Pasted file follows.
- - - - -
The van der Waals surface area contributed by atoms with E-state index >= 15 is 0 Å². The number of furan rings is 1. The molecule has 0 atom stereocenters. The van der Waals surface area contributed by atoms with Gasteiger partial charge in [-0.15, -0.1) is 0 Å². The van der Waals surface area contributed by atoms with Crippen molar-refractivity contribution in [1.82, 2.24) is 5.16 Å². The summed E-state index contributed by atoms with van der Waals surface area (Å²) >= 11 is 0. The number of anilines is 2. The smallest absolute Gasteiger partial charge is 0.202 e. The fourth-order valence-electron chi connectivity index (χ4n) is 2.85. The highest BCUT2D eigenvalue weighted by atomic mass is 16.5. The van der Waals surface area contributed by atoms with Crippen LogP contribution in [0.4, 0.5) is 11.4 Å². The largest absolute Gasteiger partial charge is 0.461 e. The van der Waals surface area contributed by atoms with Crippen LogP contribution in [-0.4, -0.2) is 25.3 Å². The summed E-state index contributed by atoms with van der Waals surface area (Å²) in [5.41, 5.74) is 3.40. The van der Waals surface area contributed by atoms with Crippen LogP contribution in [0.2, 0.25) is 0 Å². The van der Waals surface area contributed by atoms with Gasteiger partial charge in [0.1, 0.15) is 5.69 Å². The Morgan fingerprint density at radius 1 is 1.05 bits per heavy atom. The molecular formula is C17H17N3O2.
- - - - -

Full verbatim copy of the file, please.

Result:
The van der Waals surface area contributed by atoms with E-state index >= 15 is 0 Å². The number of furan rings is 1. The molecule has 0 atom stereocenters. The van der Waals surface area contributed by atoms with Gasteiger partial charge in [-0.15, -0.1) is 0 Å². The van der Waals surface area contributed by atoms with Crippen molar-refractivity contribution in [1.82, 2.24) is 5.16 Å². The summed E-state index contributed by atoms with van der Waals surface area (Å²) >= 11 is 0. The number of anilines is 2. The smallest absolute Gasteiger partial charge is 0.202 e. The fourth-order valence-electron chi connectivity index (χ4n) is 2.85. The highest BCUT2D eigenvalue weighted by atomic mass is 16.5. The van der Waals surface area contributed by atoms with Crippen LogP contribution in [0.4, 0.5) is 11.4 Å². The largest absolute Gasteiger partial charge is 0.461 e. The van der Waals surface area contributed by atoms with Crippen LogP contribution in [-0.4, -0.2) is 25.3 Å². The summed E-state index contributed by atoms with van der Waals surface area (Å²) in [5.41, 5.74) is 3.40. The van der Waals surface area contributed by atoms with Crippen LogP contribution in [0.2, 0.25) is 0 Å². The van der Waals surface area contributed by atoms with Gasteiger partial charge in [0.1, 0.15) is 5.69 Å². The Morgan fingerprint density at radius 1 is 1.05 bits per heavy atom. The molecular formula is C17H17N3O2.